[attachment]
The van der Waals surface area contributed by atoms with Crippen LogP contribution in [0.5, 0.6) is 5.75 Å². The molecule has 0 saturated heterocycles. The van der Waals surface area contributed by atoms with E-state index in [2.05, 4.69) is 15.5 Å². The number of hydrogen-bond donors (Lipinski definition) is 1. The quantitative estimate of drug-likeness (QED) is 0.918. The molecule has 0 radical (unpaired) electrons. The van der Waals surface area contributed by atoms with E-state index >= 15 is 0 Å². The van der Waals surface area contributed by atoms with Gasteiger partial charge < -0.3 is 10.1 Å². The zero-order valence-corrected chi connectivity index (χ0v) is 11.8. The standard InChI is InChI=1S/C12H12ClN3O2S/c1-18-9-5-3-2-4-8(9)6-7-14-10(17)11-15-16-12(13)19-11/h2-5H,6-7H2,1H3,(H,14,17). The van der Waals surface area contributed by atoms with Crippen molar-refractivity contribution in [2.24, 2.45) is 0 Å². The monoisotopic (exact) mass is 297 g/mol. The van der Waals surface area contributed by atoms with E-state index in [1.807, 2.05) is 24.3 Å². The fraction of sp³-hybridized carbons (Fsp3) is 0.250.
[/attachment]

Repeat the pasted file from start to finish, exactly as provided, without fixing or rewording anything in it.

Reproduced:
The van der Waals surface area contributed by atoms with Crippen LogP contribution in [0.5, 0.6) is 5.75 Å². The molecule has 0 saturated heterocycles. The van der Waals surface area contributed by atoms with E-state index in [2.05, 4.69) is 15.5 Å². The number of hydrogen-bond donors (Lipinski definition) is 1. The quantitative estimate of drug-likeness (QED) is 0.918. The molecule has 0 radical (unpaired) electrons. The van der Waals surface area contributed by atoms with E-state index >= 15 is 0 Å². The van der Waals surface area contributed by atoms with Gasteiger partial charge < -0.3 is 10.1 Å². The zero-order valence-corrected chi connectivity index (χ0v) is 11.8. The standard InChI is InChI=1S/C12H12ClN3O2S/c1-18-9-5-3-2-4-8(9)6-7-14-10(17)11-15-16-12(13)19-11/h2-5H,6-7H2,1H3,(H,14,17). The van der Waals surface area contributed by atoms with Crippen molar-refractivity contribution in [2.24, 2.45) is 0 Å². The monoisotopic (exact) mass is 297 g/mol. The van der Waals surface area contributed by atoms with E-state index in [1.807, 2.05) is 24.3 Å². The fraction of sp³-hybridized carbons (Fsp3) is 0.250.